Cyro Baptista

Banquet of the Spirits

by Mark W. Adams

17 September 2008


After your first listen to Cyro Baptista’s Banquet of the Spirits, you’ll quizzically ponder, “How would I best describe these 48 minutes?  Is the album a multi-genre smorgasboard?  A cerebral dinner-party album?  Perhaps ‘polyrhythmic soundscape’ best suits?”

While all those phrases hint at the personality of these 11 tracks, I think you’ll ultimately agree the most apt description is simply this: world music

cover art

Cyro Baptista

Banquet of the Spirits

US: 18 Mar 2008
UK: 3 Mar 2008

The clichéd hallmarks of world music—“foreign” intonations, underscored by a healthy serving of “exotic” sound—are certainly here, but in grand form. This album is a tribute to jazz trumpeter Don Cherry, and Baptista tempts the palate by recalling that artist’s seminal, boundary-stretching trio work with Codona in the 1970s.  Like Cherry, Baptista incorporates sitar, tabla, and Brazilian-influenced percussion into a jazz framework, sending your aural compass spinning in search of a cultural source.  It is ultimately a very satisfying search, as other instruments—oud, keys, mbira, accordion, cello, and a wide variety of percussion devices—join in to propel the expedition.  Far-reaching, yet efficiently crafted, Banquet of the Spirits reigns in “world” music to refine and define its own distinctive world.

Although the get-up-and-go psychedelic rock punch of “Tutubole” opens the album, it is the six-plus shape-shifting minutes of “Bird Boy” that best introduce the album’s tempestuous tenor.  After a waltzing start, the song takes flight into a percussive Hammond-led dance frenzy.  A team of ethnomusicologists would scratch their heads at “Macunaima”, as it squeezes light-hearted exotica, free jazz, post-bop, and wall-of-sound rock into seven deliriously exhausting and enjoyable minutes.  Indeed, this initial half of the album echoes Baptista’s previous releases on Tzadik—2002’s Beat the Donkey and 2005’s Love the Donkey—by reimagining his Brazilian roots with a variety of downtown influences to stamp out a unique brand of upbeat party music.

The latter half of Banquet turns down the volume slightly and showcases Baptista’s compositional skill and aptitude in forging connections between longitudes.  “Tupinambás” is a two-minute classical reverie which segues into the Middle East exotica of “Argan”.  A typewriter offers percussion for the minimalist “Typing with Oswald de Andrade” before the mourning oud number “Lamento Mourisco” transitions into the delightfully airy Cherry cover “Malinye”.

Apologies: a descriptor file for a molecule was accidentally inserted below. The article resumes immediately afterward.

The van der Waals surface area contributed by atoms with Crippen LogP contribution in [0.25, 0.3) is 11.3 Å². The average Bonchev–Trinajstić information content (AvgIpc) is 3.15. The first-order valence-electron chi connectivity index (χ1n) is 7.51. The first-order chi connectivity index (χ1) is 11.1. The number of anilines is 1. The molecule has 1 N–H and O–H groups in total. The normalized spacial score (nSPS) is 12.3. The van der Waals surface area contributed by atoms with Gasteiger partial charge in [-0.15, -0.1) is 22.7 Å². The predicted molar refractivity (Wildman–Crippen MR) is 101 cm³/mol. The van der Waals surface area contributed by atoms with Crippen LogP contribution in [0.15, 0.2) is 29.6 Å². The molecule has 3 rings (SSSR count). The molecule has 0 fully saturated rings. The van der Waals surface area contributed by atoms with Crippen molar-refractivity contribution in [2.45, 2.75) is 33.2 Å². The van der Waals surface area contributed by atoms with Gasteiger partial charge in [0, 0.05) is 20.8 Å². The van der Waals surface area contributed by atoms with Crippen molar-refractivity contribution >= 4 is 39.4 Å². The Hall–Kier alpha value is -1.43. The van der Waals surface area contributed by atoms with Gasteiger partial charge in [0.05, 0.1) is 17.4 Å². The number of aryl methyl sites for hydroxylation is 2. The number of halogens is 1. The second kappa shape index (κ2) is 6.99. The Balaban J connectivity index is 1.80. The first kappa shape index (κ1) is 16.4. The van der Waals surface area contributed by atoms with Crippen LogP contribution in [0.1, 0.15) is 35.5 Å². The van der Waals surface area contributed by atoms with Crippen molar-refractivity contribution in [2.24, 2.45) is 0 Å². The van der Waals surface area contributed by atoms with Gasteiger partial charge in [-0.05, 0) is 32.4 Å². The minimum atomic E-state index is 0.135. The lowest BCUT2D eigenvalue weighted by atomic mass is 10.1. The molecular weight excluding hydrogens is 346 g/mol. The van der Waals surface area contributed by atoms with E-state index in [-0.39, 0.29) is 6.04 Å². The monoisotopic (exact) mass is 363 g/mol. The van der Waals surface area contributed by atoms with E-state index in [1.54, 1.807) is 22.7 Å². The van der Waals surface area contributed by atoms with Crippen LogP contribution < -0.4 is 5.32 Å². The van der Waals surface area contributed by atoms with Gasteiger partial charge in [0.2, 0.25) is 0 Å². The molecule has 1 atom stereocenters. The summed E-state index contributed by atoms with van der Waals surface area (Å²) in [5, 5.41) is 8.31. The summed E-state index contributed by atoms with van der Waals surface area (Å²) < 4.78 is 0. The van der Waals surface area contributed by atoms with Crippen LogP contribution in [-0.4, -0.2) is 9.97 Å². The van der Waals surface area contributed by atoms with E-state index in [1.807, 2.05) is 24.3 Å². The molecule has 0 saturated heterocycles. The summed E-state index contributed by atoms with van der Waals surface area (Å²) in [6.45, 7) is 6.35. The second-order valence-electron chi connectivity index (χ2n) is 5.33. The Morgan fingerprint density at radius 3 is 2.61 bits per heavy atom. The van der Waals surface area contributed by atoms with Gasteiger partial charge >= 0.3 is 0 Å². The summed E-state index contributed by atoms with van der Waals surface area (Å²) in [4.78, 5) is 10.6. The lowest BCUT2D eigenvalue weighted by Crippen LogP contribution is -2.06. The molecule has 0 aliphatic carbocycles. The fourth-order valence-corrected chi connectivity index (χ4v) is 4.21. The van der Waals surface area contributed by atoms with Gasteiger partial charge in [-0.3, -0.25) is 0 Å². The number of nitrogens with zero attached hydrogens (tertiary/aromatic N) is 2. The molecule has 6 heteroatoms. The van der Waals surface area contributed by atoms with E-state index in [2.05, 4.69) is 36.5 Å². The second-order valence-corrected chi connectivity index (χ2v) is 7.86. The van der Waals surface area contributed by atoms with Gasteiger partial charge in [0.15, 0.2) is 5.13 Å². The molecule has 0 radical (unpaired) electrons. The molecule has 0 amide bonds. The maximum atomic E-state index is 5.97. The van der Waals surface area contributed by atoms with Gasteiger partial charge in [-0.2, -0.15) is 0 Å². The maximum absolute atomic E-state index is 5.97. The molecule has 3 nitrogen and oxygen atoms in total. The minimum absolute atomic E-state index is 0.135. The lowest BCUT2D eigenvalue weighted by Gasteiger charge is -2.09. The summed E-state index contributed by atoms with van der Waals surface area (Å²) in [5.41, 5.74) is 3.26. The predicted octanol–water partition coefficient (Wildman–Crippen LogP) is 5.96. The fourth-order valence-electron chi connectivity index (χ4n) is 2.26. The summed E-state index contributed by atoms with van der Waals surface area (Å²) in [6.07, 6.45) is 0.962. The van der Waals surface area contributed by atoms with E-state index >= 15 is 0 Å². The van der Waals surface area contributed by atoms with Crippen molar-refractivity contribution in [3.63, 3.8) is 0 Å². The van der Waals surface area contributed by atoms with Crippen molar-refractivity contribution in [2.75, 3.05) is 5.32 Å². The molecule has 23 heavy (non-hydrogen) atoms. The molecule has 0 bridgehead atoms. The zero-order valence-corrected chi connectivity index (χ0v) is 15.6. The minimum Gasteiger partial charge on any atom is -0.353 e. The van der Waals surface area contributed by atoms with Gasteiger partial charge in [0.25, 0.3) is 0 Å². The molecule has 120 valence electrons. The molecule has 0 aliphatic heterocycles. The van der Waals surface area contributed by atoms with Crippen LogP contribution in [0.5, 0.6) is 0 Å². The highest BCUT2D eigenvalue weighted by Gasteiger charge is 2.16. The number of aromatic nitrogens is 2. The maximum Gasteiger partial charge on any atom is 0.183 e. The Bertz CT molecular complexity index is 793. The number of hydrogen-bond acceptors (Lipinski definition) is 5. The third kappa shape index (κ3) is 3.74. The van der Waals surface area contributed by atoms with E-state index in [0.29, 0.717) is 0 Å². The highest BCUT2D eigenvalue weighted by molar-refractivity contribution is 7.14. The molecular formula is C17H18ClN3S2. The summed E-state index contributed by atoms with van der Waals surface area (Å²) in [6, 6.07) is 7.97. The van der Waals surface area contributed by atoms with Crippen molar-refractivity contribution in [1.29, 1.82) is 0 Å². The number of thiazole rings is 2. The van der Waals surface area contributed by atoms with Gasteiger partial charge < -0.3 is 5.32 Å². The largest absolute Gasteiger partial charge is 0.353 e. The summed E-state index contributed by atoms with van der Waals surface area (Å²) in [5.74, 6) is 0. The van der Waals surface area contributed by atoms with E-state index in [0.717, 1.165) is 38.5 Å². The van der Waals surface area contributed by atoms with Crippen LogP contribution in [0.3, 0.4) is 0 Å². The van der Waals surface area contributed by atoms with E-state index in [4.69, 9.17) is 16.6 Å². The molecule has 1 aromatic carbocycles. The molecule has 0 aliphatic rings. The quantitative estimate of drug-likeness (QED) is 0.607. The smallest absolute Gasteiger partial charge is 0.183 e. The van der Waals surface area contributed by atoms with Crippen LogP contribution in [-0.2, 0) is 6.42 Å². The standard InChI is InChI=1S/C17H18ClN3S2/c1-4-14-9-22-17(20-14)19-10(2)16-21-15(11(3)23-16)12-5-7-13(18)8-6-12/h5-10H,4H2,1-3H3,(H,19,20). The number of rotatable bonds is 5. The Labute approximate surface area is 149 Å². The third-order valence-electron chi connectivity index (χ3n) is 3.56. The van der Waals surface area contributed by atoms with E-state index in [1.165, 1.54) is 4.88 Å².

The last track, “Anthropofagia”, is a mostly spoken-word, tongue-in-cheek treatise focusing on both literal and metaphorical cannibalism. It culminates:

We eat everything that arrives in our country
We ate the American Constitution…
Jimi Hendrix… Shakespeare… JFK… Donald Trump…
Jumbo trains… Charlie Parker… Hollywood…  Imperialism…
And we keep eating and eating forever
We never stop!

The track then bursts into an anthemic climax of sound that shuffles across disparate tempos and rhythmic rudiments to close the heady Banquet with a bang.  It’s his skillful, cannibalistic genre-absorption that has prompted several prominent one-namers to call on Cyro for his expertise—including Sting, Yo-Yo, Herbie, Simon, and Trey—during this artist’s 30 years of residence in the US.  I guarantee that Baptista’s name appears within the liner notes of any discerning record collection.  Banquet of the Spirits is a necessary addition to those shelves. Let’s hope Baptista never gets full and continues to serve up delicacies as delicious as this.

Banquet of the Spirits


We all know how critical it is to keep independent voices alive and strong on the Internet. Please consider a donation to support our work. We are a wholly independent, women-owned, small company. Your donation will help PopMatters stay viable through these changing, challenging times where costs have risen and advertising has dropped precipitously. PopMatters needs your help to keep publishing. Thank you.

//Mixed media

20 Questions: Amadou & Miriam

// Sound Affects

"For their ninth studio album, acclaimed Malian duo Amadou & Miriam integrate synths into their sound while displaying an overt love of Pink Floyd.

READ the article